Movie is a hit

Edd Benda, center, answers an audience question at Sunday’s premiere of “The Kids Table.” On stage are Samantha MacDouglas, left, Brian Reynolds, Benda, Monique Thomas, Stefanie Woodburn, Paul Stanko and Stephen Helstad.

“The Kids Table” was a big hit with the audience of about 100 people who attended the world premiere on Sunday. There were lots of laughs throughout the room during the screening, and it was still full when the time allotted for the question and answer period expired.
The movie follows four millennials learning bridge as complete beginners over the course of a year as they take private lessons, play in Los Angeles-area clubs and compete in their first tournaments.
A red carpet event preceded the screening, and people lined up take pictures with the cast of the bridge documentary: filmmaker Edd Benda, comedian Monique Thomas, gamer Stefanie Woodburn, actor Paul Stanko and bridge teachers Samantha MacDouglas and Brian Reynolds. Co-director Stephen Helstad joined them for the panel discussion afterward.
Benda announced a distribution deal. The film will be available Sept. 17 on iTunes, Amazon, Vudu and DVD. Information and links will be available at
It was clear that the film struck a chord with those present. “We have hundreds of hours of footage of these guys playing bridge,” Helstad told the crowd. “We really looked to find the human moments. The lucky thing is they each had a different experience. If they all loved it or they all hated it, it wouldn’t have been as good. Hopefully everyone can enter the game through one of their experiences.”
Thomas was most enthusiastic about the game, studying daily when they started their lessons, and she still is: She just became a certified bridge teacher hours before the screening. Benda also embraced it quickly as it ignited his competitive drive but became frustrated when he wasn’t progressing as quickly as he hoped. Woodburn didn’t put as much effort in but found herself the best player of the group. Stanko never liked the game but grudgingly admitted it had its moments.

Stefanie Woodburn and Monique Thomas are excited to pick up T-shirts at the San Diego NABC in 2017 in a scene from “The Kids Table.”

The four’s emotional journeys to becoming bridge players are front and center throughout the film, and the moments that highlighted it got the most reaction. The room erupted in cheers when Benda and Woodburn got their first win in an I/N pairs event in San Diego.
Benda said he set out to make a sports movie. Before production began, he asked MacDouglas and Reynolds if they would prepare his cast of complete beginners to compete in a national championship within a few months. “From the outset it became clear that wasn’t going to be our journey,” Benda said.
He and Helstad also struggled with how much time they should spend explaining bridge – something Helstad deliberately avoided learning. “I wanted to approach this from a layman’s perspective,” he said. He also didn’t worry about selling the game. “The game of bridge has to sell itself. Our concern was how do we tell an honest story about the game.”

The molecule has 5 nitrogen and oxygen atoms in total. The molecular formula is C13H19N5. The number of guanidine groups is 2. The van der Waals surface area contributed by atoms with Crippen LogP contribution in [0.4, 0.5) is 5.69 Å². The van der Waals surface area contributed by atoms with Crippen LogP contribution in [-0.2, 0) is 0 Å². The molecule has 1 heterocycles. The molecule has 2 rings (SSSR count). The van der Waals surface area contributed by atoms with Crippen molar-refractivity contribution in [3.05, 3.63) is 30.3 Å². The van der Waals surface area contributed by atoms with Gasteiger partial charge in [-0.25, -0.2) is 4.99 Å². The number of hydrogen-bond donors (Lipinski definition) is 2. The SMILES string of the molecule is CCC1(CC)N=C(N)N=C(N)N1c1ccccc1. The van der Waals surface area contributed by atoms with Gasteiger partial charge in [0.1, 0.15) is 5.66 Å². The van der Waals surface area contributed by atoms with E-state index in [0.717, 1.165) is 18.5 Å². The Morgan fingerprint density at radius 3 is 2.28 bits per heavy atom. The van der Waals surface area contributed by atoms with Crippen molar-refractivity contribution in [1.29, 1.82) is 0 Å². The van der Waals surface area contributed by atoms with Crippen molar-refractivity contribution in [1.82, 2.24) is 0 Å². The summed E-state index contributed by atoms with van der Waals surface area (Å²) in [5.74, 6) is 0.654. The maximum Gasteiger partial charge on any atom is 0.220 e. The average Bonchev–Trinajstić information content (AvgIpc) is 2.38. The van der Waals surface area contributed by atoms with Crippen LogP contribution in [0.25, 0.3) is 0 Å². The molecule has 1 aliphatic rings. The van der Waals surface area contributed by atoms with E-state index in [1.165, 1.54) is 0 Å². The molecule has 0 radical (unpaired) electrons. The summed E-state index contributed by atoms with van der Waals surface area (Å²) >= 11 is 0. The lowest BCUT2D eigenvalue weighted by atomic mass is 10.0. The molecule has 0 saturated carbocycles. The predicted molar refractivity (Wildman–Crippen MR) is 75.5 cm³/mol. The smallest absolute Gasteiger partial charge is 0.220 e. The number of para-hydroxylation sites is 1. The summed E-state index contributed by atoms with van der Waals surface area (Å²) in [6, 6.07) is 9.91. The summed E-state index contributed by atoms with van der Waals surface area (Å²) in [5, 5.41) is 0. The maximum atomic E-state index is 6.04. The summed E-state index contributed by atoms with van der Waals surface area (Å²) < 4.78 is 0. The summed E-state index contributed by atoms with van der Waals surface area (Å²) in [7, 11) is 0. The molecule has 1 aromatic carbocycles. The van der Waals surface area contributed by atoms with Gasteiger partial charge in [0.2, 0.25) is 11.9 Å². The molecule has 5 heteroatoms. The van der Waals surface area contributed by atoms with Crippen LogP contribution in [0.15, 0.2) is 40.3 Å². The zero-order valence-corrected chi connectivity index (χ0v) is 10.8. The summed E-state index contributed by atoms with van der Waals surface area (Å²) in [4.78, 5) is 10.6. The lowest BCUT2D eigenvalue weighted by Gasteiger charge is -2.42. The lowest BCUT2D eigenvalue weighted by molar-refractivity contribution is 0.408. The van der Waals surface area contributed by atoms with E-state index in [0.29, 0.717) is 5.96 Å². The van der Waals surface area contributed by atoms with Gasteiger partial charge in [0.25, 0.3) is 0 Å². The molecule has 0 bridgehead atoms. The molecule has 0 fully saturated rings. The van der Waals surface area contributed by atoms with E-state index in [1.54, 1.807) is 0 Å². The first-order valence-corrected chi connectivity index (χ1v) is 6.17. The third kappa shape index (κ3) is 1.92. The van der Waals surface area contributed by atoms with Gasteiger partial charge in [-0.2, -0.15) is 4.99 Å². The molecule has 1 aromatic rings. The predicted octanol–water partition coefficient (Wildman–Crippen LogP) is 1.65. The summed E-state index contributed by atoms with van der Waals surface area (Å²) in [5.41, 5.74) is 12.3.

That story involves a fair amount of criticism of the ACBL. Not everyone in attendance felt as warmly about the movie as others in the audience, which gave a standing ovation. Some ACBL Board members were discussing it on Monday. They enjoyed the movie but thought it was too negative.
One questioner asked whether 2018 President Jay Whipple was intended to be portrayed as “lead-footed.” Benda answered that he thinks the ACBL does a great job of serving its current members, gave credit to successful programs that recruit very young players where they exist, and praised the support his movie has received from both the ACBL and the Educational Foundation as an example of forward thinking by the League.
“But there is a gap – a young professional gap,” Benda said. While “the kids” encountered a great deal of players much older than them and, at NABCs, a fair amount of younger players, they didn’t find any their own age – late 20s and early 30s.
Thomas noted that the vast majority of players she encountered told her they learned bridge when they were young and then took a 30-year break before coming back to it. But the fewer people who learn when they’re young, the harder it will be to get them to come back 30 years later. “I have so many friends who would benefit from bridge. They were so intelligent in high school but they had no outlet for their intelligence,” she said, explaining that she wanted to see widespread awareness of the basics of bridge. “If this became a part of general knowledge, the issue would be solved.”
Woodburn suggested that online bridge sites need better graphics to attract players accustomed to what video games offer. “If it was a better visual, I think so many people would do it,” she said.
For their part, MacDouglas and Reynolds are developing a website where they will offer video lessons. “Our hope was we could show people, if you try this game and it is for you, you’ll play for the rest of your life,” Reynolds said. “We’re just trying to expose as many people as we can to the game.”

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